“How do you solve a problem like Uhuruto?”

A few months back, the UK High Commissioner stated that if Kenyatta and Ruto won the election, the UK would only maintain essential relations with their government. Now it seems that the High Commissioner’s government has just discovered that the entire relationship with the Government of Kenya is ‘essential’ to British interests, and must be fully maintained.

Joking aside, the threat of China displacing Britain as the Premier trading and development partner for Kenya seems to have UK MPs on edge. This came out in a debate on 20 March, in which both MPs and the Secretary for International Development were falling over themselves to make it clear that the UK was neither biased against a Kenyatta presidency nor seeking a change in diplomatic relations between the two states. The full Hansard (transcript) for that debate can be found here.

The dilemma for the UK is that its commercial interests, donor relations, anti-piracy policy, anti-terrorism policy and military training are all linked in some way to Kenya. In fact, the word used by one MP- pivotal- is more apt because Kenya is a hub and pivot for much of the Britain’s Africa/Middle East policy. As awkward as a Kenyatta presidency is for them, they would rather swallow that pill than allow the further spread of Chinese trade at the expense of British firms, or obstacles to the anti-piracy and anti-terorrism campaign due to a hostile government in Kenya.

One MP, Eric Joyce, suggested that the statement by Johnny Carson (the US Assistant Secretary of State for African Affairs) that ‘choices have consequences’ may have in fact helped Uhuru Kenyatta secure more votes. The same MP warned the House of Commons the UK is in danger of a ‘Zimbabwe Moment’ with Kenya i.e. a perception that White people are coming back to tell Black people how to run their countries. The Zimbabwe issue refers to the backlash from African states to UK policy towards Harare; Britain was seen as being in favour of the white settler farmers evicted by Mugabe’s government, ignoring the pain that economic sanctions caused other Zimbabweans.

When the Commons debate turned to the ICC, the MPs rehashed the same dull argument about only Africans being indicted. This time at least it was quickly refuted by contributors who took the floor. More worrying is that at least one MP took the issue of ‘compromised witnesses’ as an indication that the charges against Kenyatta hold no weight. The same MP went on to say that:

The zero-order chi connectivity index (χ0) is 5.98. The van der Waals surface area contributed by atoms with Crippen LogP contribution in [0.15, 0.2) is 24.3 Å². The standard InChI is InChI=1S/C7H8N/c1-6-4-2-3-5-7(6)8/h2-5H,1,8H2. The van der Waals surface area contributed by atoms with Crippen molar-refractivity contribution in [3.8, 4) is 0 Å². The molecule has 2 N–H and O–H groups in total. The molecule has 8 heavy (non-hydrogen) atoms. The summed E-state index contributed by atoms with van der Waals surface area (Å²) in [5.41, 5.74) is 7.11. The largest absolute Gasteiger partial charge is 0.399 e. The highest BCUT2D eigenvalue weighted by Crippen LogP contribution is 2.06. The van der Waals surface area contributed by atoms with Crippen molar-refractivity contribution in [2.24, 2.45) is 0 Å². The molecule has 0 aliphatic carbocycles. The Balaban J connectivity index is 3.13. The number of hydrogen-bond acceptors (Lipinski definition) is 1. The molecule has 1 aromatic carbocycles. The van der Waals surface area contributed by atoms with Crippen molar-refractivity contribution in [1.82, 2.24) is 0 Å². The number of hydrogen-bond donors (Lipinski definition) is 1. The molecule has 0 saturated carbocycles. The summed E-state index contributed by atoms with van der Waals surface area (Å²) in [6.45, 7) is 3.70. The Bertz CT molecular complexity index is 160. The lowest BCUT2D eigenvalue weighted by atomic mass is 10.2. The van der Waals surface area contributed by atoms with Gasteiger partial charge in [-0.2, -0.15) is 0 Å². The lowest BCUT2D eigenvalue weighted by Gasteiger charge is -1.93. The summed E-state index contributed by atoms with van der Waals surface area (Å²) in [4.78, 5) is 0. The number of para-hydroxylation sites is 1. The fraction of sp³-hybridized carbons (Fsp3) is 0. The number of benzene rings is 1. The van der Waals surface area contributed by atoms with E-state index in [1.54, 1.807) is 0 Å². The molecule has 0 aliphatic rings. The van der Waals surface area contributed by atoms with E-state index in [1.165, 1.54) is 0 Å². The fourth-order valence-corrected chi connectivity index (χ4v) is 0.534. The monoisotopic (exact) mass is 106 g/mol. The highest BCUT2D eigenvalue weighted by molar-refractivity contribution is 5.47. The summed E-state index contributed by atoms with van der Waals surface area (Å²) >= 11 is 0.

“[the UK relationship with Kenya] is not something that we can simply leave to technicalist and—I mean this in the nicest possible way—bureaucratic processes in The Hague that, even if they are legal, are disconnected from a wider political process.”

He’s right about the disconnect from the political process (both the ICC and the Prosecutor always stress this disconnect- though they see it as a good thing). But the Prosecutor has made it clear that Kenyatta will not be boarding the Muthaura bus to freedom- she will fight to get him to trial whereas she conceded the case against Muthaura. Kenyatta’s co-accused did not succeed on technicalities, but on a failure of evidence; the prosecutor believes that the quality of evidence in the Kenyatta case is sufficient where it was inadequate in Muthaura’s case. It would be interesting to see what the result for the UK would be if those ‘bureaucratic processes’ ended with UK (Uhuru Kenyatta) going on trial.

Wednesday’s Commons debate follows on the heels of Jendayi Frazer’s attack on Carson, her successor at the State Department. The two incidents demonstrate that the West (specifically the US and UK) is simply out of its depth with its policy towards the ICC and President-elect Kenyatta. The West would rather have someone else at State House, but it needs friendly relations with the Kenya government. On the other hand, the West would equally rather have someone else running Sudan, but the crucial difference is that it doesn’t really need to work with Al Bashir (who is under a warrant of arrest from the ICC) to achieve its geo-strategic aims. So it can afford to slap sanctions and travel bans on him and his advisors for refusing to cooperate with the court. It’s doubtful if the reaction will be so harsh if Kenyatta also decides that cooperation with the ICC is no longer obligatory. With China eager to pounce on any US/UK policy misstep (as it did in both Sudan and Zimbabwe), the ‘Kenyan pivot’ is simply too important in the short and medium term to abandon, even if ‘essential contacts’ continue.

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Following the Hague trials of 4 Kenyans to the end. A blog by Archie Nyarango

UK Constitutional Law Association

affiliated to the International Association of Constitutional Law

AfricLaw

Advancing the rule and role of law in Africa

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